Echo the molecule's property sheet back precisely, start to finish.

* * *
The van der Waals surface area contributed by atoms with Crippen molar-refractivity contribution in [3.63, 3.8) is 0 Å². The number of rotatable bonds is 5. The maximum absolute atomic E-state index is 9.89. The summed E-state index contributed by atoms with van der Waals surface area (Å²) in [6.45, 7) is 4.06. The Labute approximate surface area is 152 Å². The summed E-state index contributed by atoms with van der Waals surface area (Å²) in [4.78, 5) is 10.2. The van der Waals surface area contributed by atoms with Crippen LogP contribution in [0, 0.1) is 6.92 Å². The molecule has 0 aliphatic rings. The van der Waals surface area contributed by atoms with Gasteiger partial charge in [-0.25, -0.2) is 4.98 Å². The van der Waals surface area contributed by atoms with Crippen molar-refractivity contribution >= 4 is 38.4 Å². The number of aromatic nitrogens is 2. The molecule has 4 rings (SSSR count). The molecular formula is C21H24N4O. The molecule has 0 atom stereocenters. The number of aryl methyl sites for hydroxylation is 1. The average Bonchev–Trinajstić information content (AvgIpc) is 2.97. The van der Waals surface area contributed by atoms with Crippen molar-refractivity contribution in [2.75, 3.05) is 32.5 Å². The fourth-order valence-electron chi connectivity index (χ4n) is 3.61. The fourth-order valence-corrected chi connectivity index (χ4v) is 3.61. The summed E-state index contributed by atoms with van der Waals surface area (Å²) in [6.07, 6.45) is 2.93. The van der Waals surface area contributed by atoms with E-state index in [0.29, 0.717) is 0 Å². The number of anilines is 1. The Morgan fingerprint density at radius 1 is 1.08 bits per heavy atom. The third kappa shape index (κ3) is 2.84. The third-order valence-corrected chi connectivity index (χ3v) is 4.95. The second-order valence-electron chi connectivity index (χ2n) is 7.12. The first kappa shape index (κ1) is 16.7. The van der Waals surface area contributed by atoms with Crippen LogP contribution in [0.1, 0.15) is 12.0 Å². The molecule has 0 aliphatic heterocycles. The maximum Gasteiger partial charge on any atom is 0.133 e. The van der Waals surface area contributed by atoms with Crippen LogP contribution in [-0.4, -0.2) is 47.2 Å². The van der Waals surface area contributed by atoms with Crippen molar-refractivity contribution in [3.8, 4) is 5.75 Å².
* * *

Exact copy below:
The van der Waals surface area contributed by atoms with Crippen molar-refractivity contribution in [3.63, 3.8) is 0 Å². The number of rotatable bonds is 5. The maximum absolute atomic E-state index is 9.89. The summed E-state index contributed by atoms with van der Waals surface area (Å²) in [6.45, 7) is 4.06. The Labute approximate surface area is 152 Å². The summed E-state index contributed by atoms with van der Waals surface area (Å²) in [4.78, 5) is 10.2. The van der Waals surface area contributed by atoms with Crippen LogP contribution in [0, 0.1) is 6.92 Å². The molecule has 0 aliphatic rings. The van der Waals surface area contributed by atoms with Gasteiger partial charge in [-0.25, -0.2) is 4.98 Å². The van der Waals surface area contributed by atoms with Crippen molar-refractivity contribution >= 4 is 38.4 Å². The number of aromatic nitrogens is 2. The molecule has 4 rings (SSSR count). The molecular formula is C21H24N4O. The molecule has 0 atom stereocenters. The number of aryl methyl sites for hydroxylation is 1. The average Bonchev–Trinajstić information content (AvgIpc) is 2.97. The van der Waals surface area contributed by atoms with Crippen molar-refractivity contribution in [2.75, 3.05) is 32.5 Å². The fourth-order valence-electron chi connectivity index (χ4n) is 3.61. The fourth-order valence-corrected chi connectivity index (χ4v) is 3.61. The summed E-state index contributed by atoms with van der Waals surface area (Å²) in [6.07, 6.45) is 2.93. The van der Waals surface area contributed by atoms with E-state index in [0.29, 0.717) is 0 Å². The number of anilines is 1. The Morgan fingerprint density at radius 1 is 1.08 bits per heavy atom. The third kappa shape index (κ3) is 2.84. The third-order valence-corrected chi connectivity index (χ3v) is 4.95. The second-order valence-electron chi connectivity index (χ2n) is 7.12. The first kappa shape index (κ1) is 16.7. The van der Waals surface area contributed by atoms with Crippen LogP contribution in [0.1, 0.15) is 12.0 Å². The molecule has 0 aliphatic heterocycles. The maximum Gasteiger partial charge on any atom is 0.133 e. The van der Waals surface area contributed by atoms with Crippen LogP contribution in [-0.4, -0.2) is 47.2 Å². The van der Waals surface area contributed by atoms with Crippen molar-refractivity contribution in [3.8, 4) is 5.75 Å².